Intraocular Injection and Confocal Scanning Laser Ophthalmoscope Imaging
Intraocular injections and retinal imaging were performed under anesthesia using isoflurane. Initial anesthesia was carried out using 5% isoflurane in 100% oxygen for induction, with the concentration of isoflurane being reduced to 2% for maintenance. Mydriasis was achieved prior to injection by topical placement of eye drops containing 2.5% phenylephrine (Paragon BioTeck, Portland, OR) and 1% tropicamide (Akorn, Lake Forest, IL). During injections, corneal hydration was maintained through the application of eye drops containing 2.5% hypromellose (Gonak; Alcon Laboratories, Fort Worth, TX). Briefly, for cohorts of age-matched male and female Cspg4-DsRed mice (n = 5 mice per vector), a 33-gauge needle attached to a 5-µL Hamilton syringe was used to administer bilateral intravitreal injections containing ∼1.0 × 1010 viral genomes of either the purified rAAV2/2 control vector or one of seven mutant vectors (rAAV2/2 [Peri-A–G]) expressing GFP from the ubiquitous CBA promoter. Three weeks after injection, all study animals were imaged using a custom multiline confocal scanning laser ophthalmoscope (cSLO; modified SPECTRALIS HRA; Heidelberg Engineering, Heidelberg, Germany). The camera was aligned using near-infrared (820-nm) reflectance imaging before retinal images of vector-derived GFP fluorescence (excitation, 482 nm; bandpass, 502–537 nm) and intrinsic DsRed (excitation, 561 nm; high pass, 582 nm) were captured at the level of the intermediate capillary plexus. All images were processed using ImageJ software (National Institutes of Health, Bethesda, MD).26 
Flow Cytometry
Following euthanasia, retinae were dissected from the posterior eye cup and dissociated in an enzyme mix containing 2 mg/mL Pronase, 2 mg/mL DNase, and 5 mg/mL collagenase at 37°C on a rocking platform for 45 minutes, as described previously.27 Dissociated cells were fixed with 2% paraformaldehyde (PFA) (Thermo Fisher Scientific) and filtered through a 40-µm nylon mesh cell strainer (Thermo Fisher Scientific). GFP and DsRed expression was quantified using a flow cytometer (BD LSR II; BD Biosciences, Franklin Lakes, NJ). For each dissociated retina 1 million events were recorded using the BD LSR II, with dissociated cells from Cspg4-DsRed–negative (no fluorescence) and un-injected Cspg4-DsRed (red fluorescence only) mice serving as gating controls. The ratio of GFP+/DsRed+ cells to total DsRed+ cells gave the transduction efficiency for each eye (∼10 eyes per group), and the multiple unpaired t-tests determined the statistical significance. Flow data were analyzed using BD FACSDiva acquisition software (BD Biosciences).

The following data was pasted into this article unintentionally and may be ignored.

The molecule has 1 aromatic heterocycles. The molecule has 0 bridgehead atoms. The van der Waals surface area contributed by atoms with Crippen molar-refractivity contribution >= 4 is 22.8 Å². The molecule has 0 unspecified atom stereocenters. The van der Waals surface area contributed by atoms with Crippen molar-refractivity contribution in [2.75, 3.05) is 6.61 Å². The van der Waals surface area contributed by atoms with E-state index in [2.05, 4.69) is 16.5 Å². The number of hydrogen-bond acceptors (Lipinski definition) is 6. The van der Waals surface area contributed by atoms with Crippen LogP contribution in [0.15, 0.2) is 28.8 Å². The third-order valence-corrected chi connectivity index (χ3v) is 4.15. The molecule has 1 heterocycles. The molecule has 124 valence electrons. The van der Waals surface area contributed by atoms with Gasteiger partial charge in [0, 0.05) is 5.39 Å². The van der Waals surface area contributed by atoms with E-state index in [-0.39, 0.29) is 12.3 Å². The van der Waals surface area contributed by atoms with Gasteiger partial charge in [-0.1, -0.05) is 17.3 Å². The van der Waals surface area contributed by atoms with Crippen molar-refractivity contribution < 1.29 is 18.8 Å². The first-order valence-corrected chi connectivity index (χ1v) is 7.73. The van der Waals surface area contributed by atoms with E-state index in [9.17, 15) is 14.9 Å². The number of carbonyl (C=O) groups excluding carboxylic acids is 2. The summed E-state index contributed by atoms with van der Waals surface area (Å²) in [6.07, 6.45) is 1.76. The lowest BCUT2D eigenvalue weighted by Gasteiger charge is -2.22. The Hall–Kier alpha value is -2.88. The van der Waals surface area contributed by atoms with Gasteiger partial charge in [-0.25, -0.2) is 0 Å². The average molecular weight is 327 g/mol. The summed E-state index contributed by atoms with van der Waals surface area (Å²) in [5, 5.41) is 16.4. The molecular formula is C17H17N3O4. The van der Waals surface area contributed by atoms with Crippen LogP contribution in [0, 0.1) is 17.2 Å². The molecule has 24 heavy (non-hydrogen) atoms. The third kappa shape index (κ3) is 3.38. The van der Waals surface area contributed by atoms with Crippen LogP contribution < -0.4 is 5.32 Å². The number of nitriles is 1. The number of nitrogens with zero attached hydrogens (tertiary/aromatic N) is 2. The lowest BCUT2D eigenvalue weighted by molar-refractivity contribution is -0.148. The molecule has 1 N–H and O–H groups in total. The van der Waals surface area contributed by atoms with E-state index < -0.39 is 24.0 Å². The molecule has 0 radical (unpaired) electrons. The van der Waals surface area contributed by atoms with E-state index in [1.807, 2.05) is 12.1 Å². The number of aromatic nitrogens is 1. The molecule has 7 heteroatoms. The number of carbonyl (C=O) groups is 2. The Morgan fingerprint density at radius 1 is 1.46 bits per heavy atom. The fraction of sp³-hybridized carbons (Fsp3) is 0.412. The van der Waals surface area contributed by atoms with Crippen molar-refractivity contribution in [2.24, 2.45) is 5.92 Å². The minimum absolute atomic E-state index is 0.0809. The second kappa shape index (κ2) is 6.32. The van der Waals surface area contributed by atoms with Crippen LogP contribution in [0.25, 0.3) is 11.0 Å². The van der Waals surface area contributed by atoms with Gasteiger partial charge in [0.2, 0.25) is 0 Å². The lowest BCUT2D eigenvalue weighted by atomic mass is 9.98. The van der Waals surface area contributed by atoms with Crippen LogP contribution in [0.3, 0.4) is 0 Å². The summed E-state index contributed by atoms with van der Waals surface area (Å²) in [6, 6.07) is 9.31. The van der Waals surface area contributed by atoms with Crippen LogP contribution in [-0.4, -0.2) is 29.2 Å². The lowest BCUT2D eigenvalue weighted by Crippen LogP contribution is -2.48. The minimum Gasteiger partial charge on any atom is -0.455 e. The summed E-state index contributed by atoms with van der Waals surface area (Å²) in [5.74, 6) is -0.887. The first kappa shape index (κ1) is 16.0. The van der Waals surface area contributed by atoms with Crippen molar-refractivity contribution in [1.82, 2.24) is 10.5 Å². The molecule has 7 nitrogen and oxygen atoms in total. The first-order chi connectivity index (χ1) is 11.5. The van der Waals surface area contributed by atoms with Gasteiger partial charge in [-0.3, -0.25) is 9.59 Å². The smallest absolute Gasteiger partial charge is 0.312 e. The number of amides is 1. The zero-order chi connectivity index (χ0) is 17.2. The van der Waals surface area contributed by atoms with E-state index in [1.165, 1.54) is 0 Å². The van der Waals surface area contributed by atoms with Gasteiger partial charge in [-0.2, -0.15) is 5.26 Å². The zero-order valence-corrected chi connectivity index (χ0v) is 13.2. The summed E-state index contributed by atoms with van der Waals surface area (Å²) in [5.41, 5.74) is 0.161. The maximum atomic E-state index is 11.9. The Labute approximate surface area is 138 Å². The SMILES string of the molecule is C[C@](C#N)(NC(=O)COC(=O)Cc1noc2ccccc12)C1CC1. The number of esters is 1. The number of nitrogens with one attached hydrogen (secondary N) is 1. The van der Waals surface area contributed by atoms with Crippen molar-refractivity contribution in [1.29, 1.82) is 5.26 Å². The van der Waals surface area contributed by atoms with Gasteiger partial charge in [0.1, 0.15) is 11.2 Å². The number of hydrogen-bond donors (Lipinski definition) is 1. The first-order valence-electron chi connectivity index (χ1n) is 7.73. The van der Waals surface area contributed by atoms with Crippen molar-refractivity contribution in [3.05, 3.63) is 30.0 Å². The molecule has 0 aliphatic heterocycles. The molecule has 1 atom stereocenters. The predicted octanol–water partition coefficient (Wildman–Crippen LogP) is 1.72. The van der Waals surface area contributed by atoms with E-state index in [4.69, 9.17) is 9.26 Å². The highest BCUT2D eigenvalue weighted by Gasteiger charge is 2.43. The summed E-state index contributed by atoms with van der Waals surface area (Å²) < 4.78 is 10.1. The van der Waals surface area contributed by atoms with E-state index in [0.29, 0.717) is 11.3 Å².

Flatmount Histology
Enucleated eyes were briefly incubated in 4% PFA and replaced with phosphate-buffered saline (PBS) before the cornea, anterior segment, and lens were resected under a stereo dissection microscope (SMZ800; Nikon, Tokyo, Japan). Following removal from the eye cup, retinae were incubated in 2% PFA for 15 minutes at room temperature before being rinsed three times in PBS, permeabilized with 0.1% Triton X-100 (Sigma-Aldrich, St. Louis, MO) for 15 minutes and subsequently blocked in PBS containing 5% v/v normal goat serum (R&D Systems, Minneapolis, MN) and 2.5% v/v 10% bovine serum albumin (Sigma-Aldrich) for 1 hour. Samples were incubated with a primary GFP polyclonal antibody (1:500 dilution, A-6455; Invitrogen, Carlsbad, CA) at 4°C overnight. After the retinae were rinsed with wash buffer (PBS containing 0.001% Triton X-100) four times, samples were incubated with secondary antibodies to rabbit IgG pre-labeled with Alexa Fluor 488 (1:2000 dilution, A-21206; Invitrogen). Retinae were finally rinsed with wash buffer four times, mounted on microscope slides (Fisherbrand Superfrost; Thermo Fisher Scientific) before being imaged using a confocal microscope (Nikon Eclipse 80i) with a 20× objective and 488-nm and 561-nm lasers (Coherent, Santa Clara, CA). The z-stacks covering the full thickness of the retina were recorded, and the images were processed using ImageJ. 
Results
An rAAV2/2-based capsid mutant library with an initial complexity of >1 × 107 total variants was injected intravitreally (n = 32 eyes) into C57BL6J × SJL.Tg(Cspg4-DsRed.T1)1Akik/J+/0 reporter mice (herein referred to as Cspg4-DsRed) that express the red fluorescent DsRed protein selectively in neural/glial antigen 2 (NG2)-positive oligodendrocyte progenitor cells, which in the retina represent populations of retinal pericytes and arteriolar smooth muscle cells. After a period of 6 days post-injection to allow for vector binding and internalization (a longer incubation period was not deemed necessary, as the screening requires only that the capsid variants bind retinal pericytes, not that the cells are functionally transduced), Cspg4-DsRed–positive cells (∼1000–1500 cells were recoverable cells per eye) were harvested from enzymatically dissociated retinae via flow cytometry, and vector genomes were recovered and amplified in order to generate an enriched second-generation library with reduced complexity. This process was repeated for a further two rounds (Supplementary Fig. S3) on Cspg4-DsRed cohorts of similar size (n = 30 and n = 40 in rounds 2 and 3, respectively), with a diversification step in variable region VIII added after the second round.